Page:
At Committee Hearing, Portman Highlights Need to Change Immigration Laws & Reduce Incentives for Migrants to Make Dangerous Journey to Southern Border
WASHINGTON, DC – At a Senate Homeland Security and Governmental Affairs Committee hearing, U.S. Senator Rob Portman (R-OH) discussed the ongoing humanitarian crisis at our southern border and stressed the importance of finding solutions that reduce incentives for migrants to make the dangerous journey to the southern border, often with traffickers and human smugglers. Portman recently visited the southern border where he saw the humanitarian crisis firsthand and described the visit in an op-ed in the Cincinnati Enquirer.
Portman: “This is a tough issue, and what we have been trying to do on this committee is to look at it from an objective point of view and try to get some bipartisan solutions, particularly on the root causes. It has been hard. Honestly we don’t have consensus yet, and that is frustrating because I was down there on July 12, as I think you know, Commissioner and had the opportunity to go to the McAllen sector and see what was going on, went to the Donna Processing Facility and also the Customs and Border Protection processing facility there, the station. And you know it’s a bad situation. There’s obviously a huge influx of individuals but what’s really tough is the influx of families and kids, and that’s unprecedented. There’s been no previous time in our nation’s history we have had this many people coming across the border who are in family units and have to be taken care of differently.
“One of the things that was interesting at the Donna Processing Facility – and I think this is something that some of my constituents would have found surprising – the families I talked to and I spoke to five or six families, my Spanish is good enough to get by, and I asked them why are they here and how long they plan to be here. I also talked to the Border Patrol about that of course, Customs and Border Protection, and the honest answer is they expected to be released into the United States and the Customs and Border Protection people expected to release them within a few days. In fact for some of them within a couple of days I was told, and so that is the understanding on both sides. The reason is that they cannot be processed during the time period that we have, particularly if they have a minor child with them.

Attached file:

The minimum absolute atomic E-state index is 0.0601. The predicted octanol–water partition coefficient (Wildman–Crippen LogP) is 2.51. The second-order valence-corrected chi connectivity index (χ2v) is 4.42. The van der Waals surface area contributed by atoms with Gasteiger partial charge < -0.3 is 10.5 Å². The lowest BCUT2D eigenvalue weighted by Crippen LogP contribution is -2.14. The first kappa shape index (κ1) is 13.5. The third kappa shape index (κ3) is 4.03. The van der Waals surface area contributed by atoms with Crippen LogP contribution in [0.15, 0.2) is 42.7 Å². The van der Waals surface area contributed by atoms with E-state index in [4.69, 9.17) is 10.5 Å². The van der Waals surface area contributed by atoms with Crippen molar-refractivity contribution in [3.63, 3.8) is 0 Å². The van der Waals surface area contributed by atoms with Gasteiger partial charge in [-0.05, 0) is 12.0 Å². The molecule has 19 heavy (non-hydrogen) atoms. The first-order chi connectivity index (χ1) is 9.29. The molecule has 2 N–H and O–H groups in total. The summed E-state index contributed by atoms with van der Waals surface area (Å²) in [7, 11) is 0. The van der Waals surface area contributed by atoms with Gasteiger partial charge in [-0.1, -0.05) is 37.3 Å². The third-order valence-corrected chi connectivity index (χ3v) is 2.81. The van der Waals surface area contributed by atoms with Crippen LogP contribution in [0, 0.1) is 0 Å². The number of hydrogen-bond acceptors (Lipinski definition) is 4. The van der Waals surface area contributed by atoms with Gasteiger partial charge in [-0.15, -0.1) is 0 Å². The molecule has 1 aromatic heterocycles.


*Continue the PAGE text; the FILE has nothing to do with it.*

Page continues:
“So I mean, it’s pretty common sense. Unless we fix those laws, change those laws we are not going to be able to keep people in any kind of detention facility or processing facility long enough to be able to assess whether it is appropriate for them to come into the United States legally and so we are simply releasing them into the community.
“And the nonprofits are helping to ensure people have what they need when they leave the processing facility and get them on the buses and get them on the airplanes and take them to communities around the country. These people have been processed and they have been told to show up at a court hearing and some of them do and some of them don’t. Typically it takes a couple of years – actually between two and three years for the first hearing – and then typically five or six years we were told before the case is finally resolved and you can imagine during that time period, a lot of folks tend to stay in the United States and not show up at those hearings. Those numbers are hard to get in terms of how many show up. I don’t know if you have anything on that today, either one of you. The numbers I have heard is that fewer than half actually show up for the final hearing to be able to determine their status. Is that still accurate?”
U.S. Department of Homeland Security U.S. Customs and Border Protection Acting Commissioner Mark Morgan: “That is accurate, sir. That is information that I have.”
Portman: “Jennifer, do you have any--Ms. Costello?”
U.S. Department of Homeland Security Deputy Inspector General Jennifer L. Costello: “We don’t have any information on that. That would be a [Department of] Justice statistic.”
Portman: “So today we are focused on the conditions at the border but I guess my point is this will continue and we are not going to be able to resolve it unless we come up with some common-sense solutions to a very obvious problem, which is traffickers going to poor families in Central America and saying, ‘If you come, if you’re willing to pay us $5,000 to $10,000 and come with us we can get you into the country. In fact, we don’t even have to do anything else other than leave you at the border.’ You walk across a bridge or in the case of some of the families I met across the river and present yourself and you can go into America.